South Arts Hires Sara Donnelly to Launch New National Jazz Program

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Atlanta – South Arts has hired veteran arts administrator Sara Donnelly to develop and launch a new national program supporting jazz artists through expanded opportunities to tour. Donnelly, hailing from Washington, D.C., brings decades of experience as a jazz advocate, administrator, presenter and consultant.

As ‘Director, Jazz,’ Donnelly will oversee the forthcoming program Jazz Road. This initiative, funded by the Doris Duke Charitable Foundation with additional support from the Andrew W. Mellon Foundation, is led by South Arts in partnership with the five other U.S. Regional Arts Organizations (Arts Midwest, Mid America Arts Alliance, Mid Atlantic Arts Foundation, New England Foundation for the Arts, and Western Arts Alliance/WESTAF), will offer support for jazz artists to tour to new communities around the country.

“This will be a truly artist-centric program to support jazz,” said Donnelly. “Over the next few months, we will hold meetings in each region to hear what resources artists most need to increase their ability to tour, while reaching new locales and listeners.”

Donnelly is an experienced arts administrator and jazz specialist. She has held grantmaking positions in the national jazz and arts funding arenas, including with the National Endowment for the Arts (Jazz Fellowships, Multi-Music Presenters); National Jazz Service Organization (Lila Wallace-Reader’s Digest National Jazz Network); Association of Performing Arts Professionals (Continuing Education/Arts Partners); and Mid Atlantic Arts Foundation (Jazz Next, French-American Jazz Exchange, Jazz Touring Network).

She has consulted for the DC Jazz Festival, launching DCJazzPrix, the festival’s inaugural competition recognizing and awarding emerging, excellent jazz bands from across the U.S. She has also co-produced concerts for Transparent Productions in Washington, D.C. and Jazz at the Johns Hopkins Club in Baltimore. Donnelly is a founding board member of CapitalBop, Inc in Washington, D.C.

For additional information about South Arts and to stay informed about the forthcoming jazz program, please visit and follow South Arts on social media.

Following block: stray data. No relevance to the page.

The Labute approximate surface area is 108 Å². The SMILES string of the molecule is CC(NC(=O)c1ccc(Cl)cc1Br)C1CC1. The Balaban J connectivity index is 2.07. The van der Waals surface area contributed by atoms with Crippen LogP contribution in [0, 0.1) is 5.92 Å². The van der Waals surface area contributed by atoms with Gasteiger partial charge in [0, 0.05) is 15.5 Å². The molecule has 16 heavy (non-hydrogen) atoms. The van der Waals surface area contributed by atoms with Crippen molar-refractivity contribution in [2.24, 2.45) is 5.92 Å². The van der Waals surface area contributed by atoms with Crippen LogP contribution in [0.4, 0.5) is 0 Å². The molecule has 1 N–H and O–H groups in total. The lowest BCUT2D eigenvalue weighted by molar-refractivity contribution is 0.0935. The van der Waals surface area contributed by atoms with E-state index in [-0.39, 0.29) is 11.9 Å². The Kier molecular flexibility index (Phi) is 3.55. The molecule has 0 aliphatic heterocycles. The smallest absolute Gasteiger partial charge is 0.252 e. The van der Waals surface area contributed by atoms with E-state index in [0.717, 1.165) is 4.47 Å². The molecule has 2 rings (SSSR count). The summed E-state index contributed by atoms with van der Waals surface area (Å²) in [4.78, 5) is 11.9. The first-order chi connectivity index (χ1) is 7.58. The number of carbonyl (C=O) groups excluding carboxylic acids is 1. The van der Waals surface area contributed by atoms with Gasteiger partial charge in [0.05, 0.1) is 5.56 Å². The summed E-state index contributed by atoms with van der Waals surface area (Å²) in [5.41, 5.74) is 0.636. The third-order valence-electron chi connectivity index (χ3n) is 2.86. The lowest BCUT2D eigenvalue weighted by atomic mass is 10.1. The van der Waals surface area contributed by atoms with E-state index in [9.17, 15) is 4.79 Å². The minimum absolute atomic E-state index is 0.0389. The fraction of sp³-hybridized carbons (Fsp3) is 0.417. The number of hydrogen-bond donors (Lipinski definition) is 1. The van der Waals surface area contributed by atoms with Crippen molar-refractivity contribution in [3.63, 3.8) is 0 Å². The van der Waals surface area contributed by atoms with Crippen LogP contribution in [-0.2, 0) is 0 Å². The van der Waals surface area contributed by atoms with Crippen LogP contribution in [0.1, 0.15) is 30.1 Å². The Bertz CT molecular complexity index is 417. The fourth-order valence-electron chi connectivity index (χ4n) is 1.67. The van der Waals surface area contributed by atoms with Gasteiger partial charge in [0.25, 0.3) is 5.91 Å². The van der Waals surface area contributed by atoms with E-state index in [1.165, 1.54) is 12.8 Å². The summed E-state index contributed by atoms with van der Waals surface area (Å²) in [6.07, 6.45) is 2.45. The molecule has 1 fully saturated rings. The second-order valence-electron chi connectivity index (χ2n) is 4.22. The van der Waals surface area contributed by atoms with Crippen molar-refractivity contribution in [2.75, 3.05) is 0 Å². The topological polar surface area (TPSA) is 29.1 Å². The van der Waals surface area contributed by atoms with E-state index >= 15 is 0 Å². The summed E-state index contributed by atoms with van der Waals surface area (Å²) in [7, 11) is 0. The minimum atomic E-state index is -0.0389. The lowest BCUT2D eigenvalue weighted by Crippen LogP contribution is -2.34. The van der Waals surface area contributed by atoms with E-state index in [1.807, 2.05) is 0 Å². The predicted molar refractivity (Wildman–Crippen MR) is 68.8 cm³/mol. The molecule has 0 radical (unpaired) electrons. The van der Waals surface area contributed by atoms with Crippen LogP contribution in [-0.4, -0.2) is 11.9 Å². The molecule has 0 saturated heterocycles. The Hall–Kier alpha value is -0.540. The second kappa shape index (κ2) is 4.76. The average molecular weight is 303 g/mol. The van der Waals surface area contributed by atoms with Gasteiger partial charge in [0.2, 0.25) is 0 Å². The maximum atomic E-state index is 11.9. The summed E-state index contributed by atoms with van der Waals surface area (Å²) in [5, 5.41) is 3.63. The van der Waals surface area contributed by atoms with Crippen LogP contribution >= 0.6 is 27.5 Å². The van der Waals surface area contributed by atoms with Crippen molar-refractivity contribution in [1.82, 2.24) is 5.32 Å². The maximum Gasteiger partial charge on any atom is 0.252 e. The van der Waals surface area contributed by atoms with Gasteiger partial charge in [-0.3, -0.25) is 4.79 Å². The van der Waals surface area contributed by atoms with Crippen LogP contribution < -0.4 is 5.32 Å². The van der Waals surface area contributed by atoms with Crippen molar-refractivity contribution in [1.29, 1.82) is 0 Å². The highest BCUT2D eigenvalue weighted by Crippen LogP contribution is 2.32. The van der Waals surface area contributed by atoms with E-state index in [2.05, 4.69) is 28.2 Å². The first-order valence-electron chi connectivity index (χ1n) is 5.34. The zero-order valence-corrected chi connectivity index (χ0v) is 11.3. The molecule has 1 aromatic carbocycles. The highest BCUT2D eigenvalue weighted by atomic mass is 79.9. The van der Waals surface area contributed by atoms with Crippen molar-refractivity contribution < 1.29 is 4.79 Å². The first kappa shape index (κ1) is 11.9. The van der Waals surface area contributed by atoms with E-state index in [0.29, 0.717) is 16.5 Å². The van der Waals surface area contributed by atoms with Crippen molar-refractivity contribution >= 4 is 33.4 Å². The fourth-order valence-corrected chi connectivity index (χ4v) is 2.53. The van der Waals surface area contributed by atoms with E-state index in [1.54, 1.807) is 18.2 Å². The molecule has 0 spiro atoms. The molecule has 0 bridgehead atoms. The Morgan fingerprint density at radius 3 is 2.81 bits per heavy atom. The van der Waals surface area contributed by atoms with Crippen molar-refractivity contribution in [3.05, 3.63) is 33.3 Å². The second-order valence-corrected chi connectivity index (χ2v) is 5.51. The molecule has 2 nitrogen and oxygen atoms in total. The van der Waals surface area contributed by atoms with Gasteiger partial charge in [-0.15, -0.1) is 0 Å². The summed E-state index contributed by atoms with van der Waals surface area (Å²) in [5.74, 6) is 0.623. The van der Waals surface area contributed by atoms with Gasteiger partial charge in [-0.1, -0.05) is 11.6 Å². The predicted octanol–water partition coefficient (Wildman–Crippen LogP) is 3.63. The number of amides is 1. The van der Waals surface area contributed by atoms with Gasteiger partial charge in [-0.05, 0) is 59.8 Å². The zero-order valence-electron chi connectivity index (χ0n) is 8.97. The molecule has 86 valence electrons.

About South Arts

South Arts advances Southern vitality through the arts. The nonprofit regional arts organization was founded in 1975 to build on the South’s unique heritage and enhance the public value of the arts. South Arts’ work responds to the arts environment and cultural trends with a regional perspective. South Arts offers an annual portfolio of activities designed to support the success of artists and arts providers in the South, address the needs of Southern communities through impactful arts-based programs, and celebrate the excellence, innovation, value and power of the arts of the South. For more information, visit

About the Doris Duke Charitable Foundation

The mission of the Doris Duke Charitable Foundation (DDCF) is to improve the quality of people’s lives through grants supporting the performing arts, environment, medical research and child well-being, and through the cultural and environmental legacy of Doris Duke’s properties. The Arts Program of DDCF has provided grants to the jazz field since the foundation was established in 1997. In her will, Doris Duke, who studied jazz piano and composition throughout her life, expressed her interest in assisting performing artists in fulfilling their ambitions and providing opportunities for the public presentation of their work. Given this guidance and Doris Duke’s interests during her life, the foundation focuses its funding on contemporary dance, jazz and theater artists, and the organizations that nurture, present and produce them. To learn more, visit

About the Andrew W. Mellon Foundation

Founded in 1969, The Andrew W. Mellon Foundation endeavors to strengthen, promote, and, where necessary, defend the contributions of the humanities and the arts to human flourishing and to the well-being of diverse and democratic societies by supporting exemplary institutions of higher education and culture as they renew and provide access to an invaluable heritage of ambitious, path-breaking work. Additional information is available at